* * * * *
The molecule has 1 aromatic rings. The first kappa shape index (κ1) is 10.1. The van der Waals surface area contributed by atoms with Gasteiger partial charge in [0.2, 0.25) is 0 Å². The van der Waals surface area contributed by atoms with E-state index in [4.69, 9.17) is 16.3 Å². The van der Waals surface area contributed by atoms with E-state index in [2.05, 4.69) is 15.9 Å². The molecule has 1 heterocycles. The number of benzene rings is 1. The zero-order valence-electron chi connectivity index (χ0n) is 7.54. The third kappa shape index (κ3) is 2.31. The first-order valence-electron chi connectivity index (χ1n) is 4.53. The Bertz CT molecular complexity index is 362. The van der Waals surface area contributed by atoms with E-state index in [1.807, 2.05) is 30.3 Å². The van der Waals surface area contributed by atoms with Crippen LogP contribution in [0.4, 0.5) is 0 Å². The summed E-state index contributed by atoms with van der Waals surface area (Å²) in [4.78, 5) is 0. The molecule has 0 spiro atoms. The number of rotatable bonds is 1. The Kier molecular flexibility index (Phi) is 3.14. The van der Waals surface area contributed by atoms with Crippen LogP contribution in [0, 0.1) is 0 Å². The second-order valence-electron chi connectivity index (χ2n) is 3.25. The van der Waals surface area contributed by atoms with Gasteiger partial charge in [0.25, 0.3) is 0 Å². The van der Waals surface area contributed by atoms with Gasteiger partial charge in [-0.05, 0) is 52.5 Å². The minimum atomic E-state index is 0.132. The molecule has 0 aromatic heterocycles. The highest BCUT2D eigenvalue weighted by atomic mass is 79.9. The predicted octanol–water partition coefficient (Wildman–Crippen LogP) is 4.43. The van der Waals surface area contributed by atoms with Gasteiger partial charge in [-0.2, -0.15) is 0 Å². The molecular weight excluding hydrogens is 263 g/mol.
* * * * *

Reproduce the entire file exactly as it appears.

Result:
The molecule has 1 aromatic rings. The first kappa shape index (κ1) is 10.1. The van der Waals surface area contributed by atoms with Gasteiger partial charge in [0.2, 0.25) is 0 Å². The van der Waals surface area contributed by atoms with E-state index in [4.69, 9.17) is 16.3 Å². The van der Waals surface area contributed by atoms with E-state index in [2.05, 4.69) is 15.9 Å². The molecule has 1 heterocycles. The number of benzene rings is 1. The zero-order valence-electron chi connectivity index (χ0n) is 7.54. The third kappa shape index (κ3) is 2.31. The first-order valence-electron chi connectivity index (χ1n) is 4.53. The Bertz CT molecular complexity index is 362. The van der Waals surface area contributed by atoms with E-state index in [1.807, 2.05) is 30.3 Å². The van der Waals surface area contributed by atoms with Crippen LogP contribution in [0.4, 0.5) is 0 Å². The summed E-state index contributed by atoms with van der Waals surface area (Å²) in [4.78, 5) is 0. The molecule has 0 spiro atoms. The number of rotatable bonds is 1. The Kier molecular flexibility index (Phi) is 3.14. The van der Waals surface area contributed by atoms with Crippen LogP contribution in [0, 0.1) is 0 Å². The second-order valence-electron chi connectivity index (χ2n) is 3.25. The van der Waals surface area contributed by atoms with Gasteiger partial charge in [0.25, 0.3) is 0 Å². The van der Waals surface area contributed by atoms with Gasteiger partial charge in [-0.05, 0) is 52.5 Å². The minimum atomic E-state index is 0.132. The molecule has 0 aromatic heterocycles. The highest BCUT2D eigenvalue weighted by atomic mass is 79.9. The predicted octanol–water partition coefficient (Wildman–Crippen LogP) is 4.43. The van der Waals surface area contributed by atoms with Gasteiger partial charge in [-0.2, -0.15) is 0 Å². The molecular weight excluding hydrogens is 263 g/mol.